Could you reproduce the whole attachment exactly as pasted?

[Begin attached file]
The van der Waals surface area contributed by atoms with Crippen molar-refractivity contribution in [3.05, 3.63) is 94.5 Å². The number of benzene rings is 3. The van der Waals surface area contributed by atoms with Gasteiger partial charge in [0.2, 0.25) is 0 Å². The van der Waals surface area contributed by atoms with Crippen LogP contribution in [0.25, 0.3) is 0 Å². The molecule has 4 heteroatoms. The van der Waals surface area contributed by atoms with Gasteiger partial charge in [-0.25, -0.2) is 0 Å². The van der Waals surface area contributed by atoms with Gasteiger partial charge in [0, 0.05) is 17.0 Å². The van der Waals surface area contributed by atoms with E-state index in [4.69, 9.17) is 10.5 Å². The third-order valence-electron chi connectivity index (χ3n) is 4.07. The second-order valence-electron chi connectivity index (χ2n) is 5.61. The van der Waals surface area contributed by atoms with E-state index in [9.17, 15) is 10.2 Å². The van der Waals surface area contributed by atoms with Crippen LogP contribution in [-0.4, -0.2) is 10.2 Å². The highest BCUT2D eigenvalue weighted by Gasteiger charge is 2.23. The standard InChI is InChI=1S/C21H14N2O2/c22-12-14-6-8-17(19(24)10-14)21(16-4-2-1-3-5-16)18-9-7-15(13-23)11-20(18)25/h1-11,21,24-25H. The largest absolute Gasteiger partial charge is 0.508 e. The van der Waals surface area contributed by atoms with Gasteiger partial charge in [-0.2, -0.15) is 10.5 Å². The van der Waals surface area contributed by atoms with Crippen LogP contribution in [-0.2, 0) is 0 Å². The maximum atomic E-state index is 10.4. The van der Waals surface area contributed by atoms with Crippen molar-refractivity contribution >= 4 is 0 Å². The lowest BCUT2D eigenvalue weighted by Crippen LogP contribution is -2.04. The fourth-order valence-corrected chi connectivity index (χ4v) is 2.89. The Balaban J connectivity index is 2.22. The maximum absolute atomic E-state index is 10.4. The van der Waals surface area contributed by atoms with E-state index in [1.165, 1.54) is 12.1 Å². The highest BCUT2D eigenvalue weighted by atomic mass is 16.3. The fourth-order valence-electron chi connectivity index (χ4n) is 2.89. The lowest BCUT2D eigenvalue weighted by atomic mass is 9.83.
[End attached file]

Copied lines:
The van der Waals surface area contributed by atoms with Crippen molar-refractivity contribution in [3.05, 3.63) is 94.5 Å². The number of benzene rings is 3. The van der Waals surface area contributed by atoms with Gasteiger partial charge in [0.2, 0.25) is 0 Å². The van der Waals surface area contributed by atoms with Crippen LogP contribution in [0.25, 0.3) is 0 Å². The molecule has 4 heteroatoms. The van der Waals surface area contributed by atoms with Gasteiger partial charge in [-0.25, -0.2) is 0 Å². The van der Waals surface area contributed by atoms with Gasteiger partial charge in [0, 0.05) is 17.0 Å². The van der Waals surface area contributed by atoms with E-state index in [4.69, 9.17) is 10.5 Å². The third-order valence-electron chi connectivity index (χ3n) is 4.07. The second-order valence-electron chi connectivity index (χ2n) is 5.61. The van der Waals surface area contributed by atoms with E-state index in [9.17, 15) is 10.2 Å². The van der Waals surface area contributed by atoms with Crippen LogP contribution in [-0.4, -0.2) is 10.2 Å². The highest BCUT2D eigenvalue weighted by Gasteiger charge is 2.23. The standard InChI is InChI=1S/C21H14N2O2/c22-12-14-6-8-17(19(24)10-14)21(16-4-2-1-3-5-16)18-9-7-15(13-23)11-20(18)25/h1-11,21,24-25H. The largest absolute Gasteiger partial charge is 0.508 e. The van der Waals surface area contributed by atoms with Gasteiger partial charge in [-0.2, -0.15) is 10.5 Å². The van der Waals surface area contributed by atoms with Crippen LogP contribution in [-0.2, 0) is 0 Å². The maximum atomic E-state index is 10.4. The van der Waals surface area contributed by atoms with Crippen molar-refractivity contribution >= 4 is 0 Å². The lowest BCUT2D eigenvalue weighted by Crippen LogP contribution is -2.04. The fourth-order valence-corrected chi connectivity index (χ4v) is 2.89. The Balaban J connectivity index is 2.22. The maximum absolute atomic E-state index is 10.4. The van der Waals surface area contributed by atoms with E-state index in [1.165, 1.54) is 12.1 Å². The highest BCUT2D eigenvalue weighted by atomic mass is 16.3. The fourth-order valence-electron chi connectivity index (χ4n) is 2.89. The lowest BCUT2D eigenvalue weighted by atomic mass is 9.83.